Hands-on with the Hähnel Tuff TTL flash trigger

We review the Tuff TTL wireless flash trigger for Canon E-TTL, test it on location and compare it with the Pixel King.

Hahnel Tuff TTL

 On assignment

Aspiring chef, Angus Scott, asked me to help him experiment capturing some photographs for an upcoming cookery publication. It was a good opportunity to try out the Tuff TTL in a real life situation. With the trigger I used a Canon EOS 500D, 18-55mm lens, the new Canon Speedlite 600EX, a MeiKe MK-951 and a Hylow umbrella octabox. Lighting setup with Tuff TTL and Canon 600EX Once mounted to the light stand using the tripod socket, the Tuff receiver could be closed up inside the softbox and everything further controlled from the camera position. Canon Speedlite 600EX in an umbrella softbox Our first pictures, meant to demonstrate chopping technique, had the 600EX in the softbox to the left of the camera position. The 500D was mounted on a tripod looking down on the work surface. Lighting setupEven with the Speedlite 600EX buried inside the softbox, the Tuffs fired every time. It could keep up perfectly, even with the camera in continuous shooting mode. Indeed, the weakest point of the setup were the batteries inside the Speedlite. To avoid frustration, don’t neglect your AAs like I do!

Chopping celery

It was often the case that the first shot in a sequence, after having changed some camera settings or a lighting position, would be over or under exposed. I can only assume this was some sort of “calibration” shot, since every following frame would be lit correctly. Bolognese ingredients With the flash in E-TTL mode and the camera in manual, every shot (except for the calibration frames just mentioned) turned out spot-on for illumination. Not one of these example photos has been edited in post-processing, except for resizing. Our second lighting setup had the softbox up on the counter so we could light up the pans on the hob. Lighting setupAgain, exposure turned out perfectly, despite dramatic changes in the colour, lightness and texture of the ingredients in front of the camera.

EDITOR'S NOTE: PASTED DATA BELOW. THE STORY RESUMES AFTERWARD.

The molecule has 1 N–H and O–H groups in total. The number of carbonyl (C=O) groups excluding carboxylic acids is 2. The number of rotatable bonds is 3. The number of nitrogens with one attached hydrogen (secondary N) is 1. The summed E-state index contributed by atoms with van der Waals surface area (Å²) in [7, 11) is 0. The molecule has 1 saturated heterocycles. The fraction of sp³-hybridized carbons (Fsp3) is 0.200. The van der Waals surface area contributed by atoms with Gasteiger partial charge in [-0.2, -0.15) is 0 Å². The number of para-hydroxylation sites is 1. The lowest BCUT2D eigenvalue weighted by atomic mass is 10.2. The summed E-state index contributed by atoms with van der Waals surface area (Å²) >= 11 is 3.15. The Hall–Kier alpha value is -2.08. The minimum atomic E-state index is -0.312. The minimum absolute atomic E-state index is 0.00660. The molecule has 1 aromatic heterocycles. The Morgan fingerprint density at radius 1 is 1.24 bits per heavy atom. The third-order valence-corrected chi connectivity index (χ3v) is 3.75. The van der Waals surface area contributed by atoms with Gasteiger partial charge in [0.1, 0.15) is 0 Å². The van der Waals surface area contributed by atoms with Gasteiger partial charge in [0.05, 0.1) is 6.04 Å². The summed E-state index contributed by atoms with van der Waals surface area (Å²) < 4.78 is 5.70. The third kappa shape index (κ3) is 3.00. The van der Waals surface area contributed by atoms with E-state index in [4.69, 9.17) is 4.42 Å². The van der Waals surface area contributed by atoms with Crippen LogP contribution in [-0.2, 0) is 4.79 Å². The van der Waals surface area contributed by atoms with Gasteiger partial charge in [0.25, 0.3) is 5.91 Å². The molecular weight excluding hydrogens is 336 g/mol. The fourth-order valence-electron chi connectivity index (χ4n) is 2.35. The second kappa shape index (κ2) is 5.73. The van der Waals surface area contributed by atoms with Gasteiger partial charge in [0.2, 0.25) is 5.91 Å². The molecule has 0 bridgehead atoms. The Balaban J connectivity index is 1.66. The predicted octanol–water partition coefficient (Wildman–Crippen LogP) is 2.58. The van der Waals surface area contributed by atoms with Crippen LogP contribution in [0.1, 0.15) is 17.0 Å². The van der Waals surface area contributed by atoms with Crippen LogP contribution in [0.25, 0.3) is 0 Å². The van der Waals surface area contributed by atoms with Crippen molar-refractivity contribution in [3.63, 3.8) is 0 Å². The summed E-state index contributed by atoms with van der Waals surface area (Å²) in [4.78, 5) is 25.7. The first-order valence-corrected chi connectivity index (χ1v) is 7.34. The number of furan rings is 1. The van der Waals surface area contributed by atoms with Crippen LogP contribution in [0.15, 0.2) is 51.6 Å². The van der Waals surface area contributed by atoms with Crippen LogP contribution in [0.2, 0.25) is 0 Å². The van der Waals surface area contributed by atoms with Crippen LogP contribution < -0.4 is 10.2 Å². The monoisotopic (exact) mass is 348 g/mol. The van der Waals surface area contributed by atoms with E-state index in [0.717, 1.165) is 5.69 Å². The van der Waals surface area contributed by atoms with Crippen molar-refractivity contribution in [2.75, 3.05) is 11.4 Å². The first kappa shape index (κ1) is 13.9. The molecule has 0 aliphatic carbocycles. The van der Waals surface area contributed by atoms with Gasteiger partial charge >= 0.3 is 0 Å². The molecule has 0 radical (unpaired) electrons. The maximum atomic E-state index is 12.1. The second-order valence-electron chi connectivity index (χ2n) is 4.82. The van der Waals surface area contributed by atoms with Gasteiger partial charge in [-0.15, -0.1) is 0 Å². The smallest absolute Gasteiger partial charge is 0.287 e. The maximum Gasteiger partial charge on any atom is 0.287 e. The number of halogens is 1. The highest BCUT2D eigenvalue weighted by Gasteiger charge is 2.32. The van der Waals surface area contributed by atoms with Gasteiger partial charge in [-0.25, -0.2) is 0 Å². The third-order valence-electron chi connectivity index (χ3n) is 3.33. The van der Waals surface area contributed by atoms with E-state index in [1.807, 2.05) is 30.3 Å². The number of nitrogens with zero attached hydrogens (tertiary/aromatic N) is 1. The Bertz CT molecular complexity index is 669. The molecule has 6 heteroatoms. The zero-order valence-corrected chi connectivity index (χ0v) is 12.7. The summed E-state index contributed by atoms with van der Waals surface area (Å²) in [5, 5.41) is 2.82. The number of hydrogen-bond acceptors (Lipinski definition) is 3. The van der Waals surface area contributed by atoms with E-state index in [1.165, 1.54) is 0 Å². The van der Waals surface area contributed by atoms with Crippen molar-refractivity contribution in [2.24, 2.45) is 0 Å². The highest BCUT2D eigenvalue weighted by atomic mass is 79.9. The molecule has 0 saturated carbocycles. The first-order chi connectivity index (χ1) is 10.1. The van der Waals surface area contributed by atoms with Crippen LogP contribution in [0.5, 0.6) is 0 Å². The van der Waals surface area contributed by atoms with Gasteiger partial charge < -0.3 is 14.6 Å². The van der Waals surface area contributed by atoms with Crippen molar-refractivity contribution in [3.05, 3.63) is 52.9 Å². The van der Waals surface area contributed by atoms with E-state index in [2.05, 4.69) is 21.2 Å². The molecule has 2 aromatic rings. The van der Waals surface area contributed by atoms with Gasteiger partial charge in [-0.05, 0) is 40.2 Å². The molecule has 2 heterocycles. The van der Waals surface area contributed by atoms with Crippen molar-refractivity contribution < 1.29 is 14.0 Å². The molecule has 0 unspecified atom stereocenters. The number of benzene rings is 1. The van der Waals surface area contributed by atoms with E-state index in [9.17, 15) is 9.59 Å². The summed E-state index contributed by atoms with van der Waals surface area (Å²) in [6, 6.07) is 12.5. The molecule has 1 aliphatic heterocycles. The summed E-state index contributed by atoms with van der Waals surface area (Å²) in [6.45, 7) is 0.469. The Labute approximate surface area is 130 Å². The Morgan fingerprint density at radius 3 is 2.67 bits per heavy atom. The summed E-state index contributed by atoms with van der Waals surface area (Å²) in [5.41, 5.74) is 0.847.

Frying onions

Steam from the frying pan didn’t faze the exposure calculator one bit. Mushrooms & mince Bolognese sauce I spontaneously stepped back for a portrait, without changing the lighting setup, and everything clicked into place seamlessly. Portrait of Angus the cook Bolognese sauce The freedom of automatic mode meant that I could change the lighting modifier without having to take a meter reading or do complex mental calculations. We decided that a bare speedlight wasn’t the look we wanted, but still, it was nice to experiment. When we introduced another speedlight into the setup, using both receivers, the overall exposure was very even. Try not to place the flashes symmetrically though, or your image might turn out “flat” and boring; you can’t set lighting ratios from the camera. Bare Speedlite 600EX Success! Epic teatime achieved. This was all indoors, but the company claim the Tuff TTL has a range of up to 200 metres in open spaces. Pasta bologneseRead on for an in-depth look at the Tuff’s advanced capabilities, including a comparison with rival TTL trigger, the Pixel King.

  1. Introduction
  2. What’s in the box?
  3. On assignment
  4. Comparison with the Pixel King
  5. Conclusion

David Selby
David is a keen photographer and has been editor of Lighting Rumours since 2010. When not writing about lighting, he works as a data scientist at the University of Manchester, UK.
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